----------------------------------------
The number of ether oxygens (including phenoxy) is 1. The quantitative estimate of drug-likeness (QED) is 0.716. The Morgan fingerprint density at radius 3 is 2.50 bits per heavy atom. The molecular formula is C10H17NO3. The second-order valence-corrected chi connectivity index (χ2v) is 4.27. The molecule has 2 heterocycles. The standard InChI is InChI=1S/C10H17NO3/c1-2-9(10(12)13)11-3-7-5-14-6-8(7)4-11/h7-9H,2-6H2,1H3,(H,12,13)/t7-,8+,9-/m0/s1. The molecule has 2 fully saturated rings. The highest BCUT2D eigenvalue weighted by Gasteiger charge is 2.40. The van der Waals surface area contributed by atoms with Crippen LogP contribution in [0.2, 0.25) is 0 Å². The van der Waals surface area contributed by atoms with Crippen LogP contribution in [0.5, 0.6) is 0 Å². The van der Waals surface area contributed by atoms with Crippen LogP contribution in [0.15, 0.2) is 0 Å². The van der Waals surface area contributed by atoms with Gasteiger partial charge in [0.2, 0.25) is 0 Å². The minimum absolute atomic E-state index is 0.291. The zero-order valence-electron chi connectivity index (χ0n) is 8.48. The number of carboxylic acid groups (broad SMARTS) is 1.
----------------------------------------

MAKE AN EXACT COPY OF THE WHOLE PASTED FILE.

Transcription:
The number of ether oxygens (including phenoxy) is 1. The quantitative estimate of drug-likeness (QED) is 0.716. The Morgan fingerprint density at radius 3 is 2.50 bits per heavy atom. The molecular formula is C10H17NO3. The second-order valence-corrected chi connectivity index (χ2v) is 4.27. The molecule has 2 heterocycles. The standard InChI is InChI=1S/C10H17NO3/c1-2-9(10(12)13)11-3-7-5-14-6-8(7)4-11/h7-9H,2-6H2,1H3,(H,12,13)/t7-,8+,9-/m0/s1. The molecule has 2 fully saturated rings. The highest BCUT2D eigenvalue weighted by Gasteiger charge is 2.40. The van der Waals surface area contributed by atoms with Crippen LogP contribution in [0.2, 0.25) is 0 Å². The van der Waals surface area contributed by atoms with Crippen LogP contribution in [0.5, 0.6) is 0 Å². The van der Waals surface area contributed by atoms with Crippen LogP contribution in [0.15, 0.2) is 0 Å². The van der Waals surface area contributed by atoms with Gasteiger partial charge in [0.2, 0.25) is 0 Å². The minimum absolute atomic E-state index is 0.291. The zero-order valence-electron chi connectivity index (χ0n) is 8.48. The number of carboxylic acid groups (broad SMARTS) is 1.